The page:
Around the release of Babel, screenwriter Guillermo Arriaga none-too-subtly suggested that he was the true auteur of his collaborations with director Alejandro González Iñárritu. As if to prove his authorial heft, Arriaga loads his own game of fatalistic scrabble, The Burning Plain, with engorged versions of his trademark woe-is-humanity tropes: fractured narratives, damaged gringos aching for redemption, and Mexican sufferers so saintly that one actually turns down a soaking wet Charlize Theron in a half-open peignoir.
The mirror-image wounded blond birds are Sylvia (Theron, crying a river), a doleful Oregon restaurant manager with a yen for bedding strangers only to punishingly lacerate her skin afterward, and Gina (Kim Basinger), a New Mexico housewife who finds carnal-spiritual refuge with a sensitive immigrant worker (Joaquim de Almeida). To reveal more would spoil the time-hopping hijinks of Arriaga’s connect-the-wretches diagram; suffice to say that a pair of star-crossed youngsters (J.D. Pardo, Jennifer Lawrence) lend an intergenerational angle to the cause-and-effect barriers separating the characters, while an angelic stalker (José Maria Yazpik) is shoved in as mediator.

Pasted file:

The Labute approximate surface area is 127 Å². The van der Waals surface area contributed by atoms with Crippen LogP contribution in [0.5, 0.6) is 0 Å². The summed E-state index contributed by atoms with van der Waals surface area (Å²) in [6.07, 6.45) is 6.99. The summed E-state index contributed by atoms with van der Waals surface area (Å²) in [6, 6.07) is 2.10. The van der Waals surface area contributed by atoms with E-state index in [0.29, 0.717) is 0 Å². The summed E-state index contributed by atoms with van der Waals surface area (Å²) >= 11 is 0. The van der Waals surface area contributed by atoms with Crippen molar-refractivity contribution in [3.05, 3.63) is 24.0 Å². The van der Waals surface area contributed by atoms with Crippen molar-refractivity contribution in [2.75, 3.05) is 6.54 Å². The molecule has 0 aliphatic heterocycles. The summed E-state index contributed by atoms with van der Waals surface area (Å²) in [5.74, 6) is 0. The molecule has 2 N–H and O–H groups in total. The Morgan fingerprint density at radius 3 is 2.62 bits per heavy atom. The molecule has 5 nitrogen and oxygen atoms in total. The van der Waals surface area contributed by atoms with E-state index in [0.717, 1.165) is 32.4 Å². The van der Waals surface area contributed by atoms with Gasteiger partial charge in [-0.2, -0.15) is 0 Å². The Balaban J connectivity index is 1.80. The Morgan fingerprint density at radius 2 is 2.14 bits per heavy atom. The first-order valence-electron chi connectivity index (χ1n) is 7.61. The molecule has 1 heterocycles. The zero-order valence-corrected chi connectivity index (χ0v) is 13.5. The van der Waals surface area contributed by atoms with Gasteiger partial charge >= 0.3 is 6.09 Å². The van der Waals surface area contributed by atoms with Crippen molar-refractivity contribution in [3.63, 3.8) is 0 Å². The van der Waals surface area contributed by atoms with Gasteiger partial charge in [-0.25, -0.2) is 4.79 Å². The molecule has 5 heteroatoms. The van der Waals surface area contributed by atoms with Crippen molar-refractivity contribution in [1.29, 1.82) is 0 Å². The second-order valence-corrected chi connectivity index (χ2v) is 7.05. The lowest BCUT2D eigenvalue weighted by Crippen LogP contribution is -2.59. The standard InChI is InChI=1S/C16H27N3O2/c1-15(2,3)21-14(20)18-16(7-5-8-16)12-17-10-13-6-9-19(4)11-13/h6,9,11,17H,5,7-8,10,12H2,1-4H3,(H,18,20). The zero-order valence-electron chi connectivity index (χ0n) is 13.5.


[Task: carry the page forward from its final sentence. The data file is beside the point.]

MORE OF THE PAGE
Humorless and sanctimonious, Burning Plain groans with shoddy ironies and overbearing serendipity: Divided between sterile K-Marts and sun-parched fields, the world here is a stark playpen for anguished and vengeful globs of human Play Doh. The same rigged platitudes could be found in Amores Perros and 21 Grams, though González Iñárritu’s pulverizing, no-bell-left-unrung direction at least guaranteed some visceral reaction even to those who loathed those films’ facile determinism. By contrast, Arriaga’s technical inertness guarantees only a better look at his strained bag of tricks, along with a full view of the emperor’s bare ass cheeks.